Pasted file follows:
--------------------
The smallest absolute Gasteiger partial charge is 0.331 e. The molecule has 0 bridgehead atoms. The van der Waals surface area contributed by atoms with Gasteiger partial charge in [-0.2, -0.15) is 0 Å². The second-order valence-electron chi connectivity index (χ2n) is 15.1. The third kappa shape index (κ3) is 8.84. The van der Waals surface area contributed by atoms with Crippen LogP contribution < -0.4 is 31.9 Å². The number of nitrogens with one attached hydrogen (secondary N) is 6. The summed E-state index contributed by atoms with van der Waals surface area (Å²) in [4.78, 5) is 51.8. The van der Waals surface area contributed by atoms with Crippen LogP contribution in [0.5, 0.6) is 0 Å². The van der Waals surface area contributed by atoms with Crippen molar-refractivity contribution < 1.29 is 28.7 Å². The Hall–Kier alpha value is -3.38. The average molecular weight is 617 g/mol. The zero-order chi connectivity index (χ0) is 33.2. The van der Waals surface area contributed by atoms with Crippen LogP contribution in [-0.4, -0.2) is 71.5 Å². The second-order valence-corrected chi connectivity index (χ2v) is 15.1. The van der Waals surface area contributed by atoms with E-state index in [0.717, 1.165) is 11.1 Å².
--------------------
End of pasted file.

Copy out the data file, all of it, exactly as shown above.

The smallest absolute Gasteiger partial charge is 0.331 e. The molecule has 0 bridgehead atoms. The van der Waals surface area contributed by atoms with Gasteiger partial charge in [-0.2, -0.15) is 0 Å². The second-order valence-electron chi connectivity index (χ2n) is 15.1. The third kappa shape index (κ3) is 8.84. The van der Waals surface area contributed by atoms with Crippen LogP contribution < -0.4 is 31.9 Å². The number of nitrogens with one attached hydrogen (secondary N) is 6. The summed E-state index contributed by atoms with van der Waals surface area (Å²) in [4.78, 5) is 51.8. The van der Waals surface area contributed by atoms with Crippen LogP contribution in [0.5, 0.6) is 0 Å². The van der Waals surface area contributed by atoms with Crippen molar-refractivity contribution < 1.29 is 28.7 Å². The Hall–Kier alpha value is -3.38. The average molecular weight is 617 g/mol. The zero-order chi connectivity index (χ0) is 33.2. The van der Waals surface area contributed by atoms with Crippen LogP contribution in [-0.4, -0.2) is 71.5 Å². The second-order valence-corrected chi connectivity index (χ2v) is 15.1. The van der Waals surface area contributed by atoms with E-state index in [0.717, 1.165) is 11.1 Å².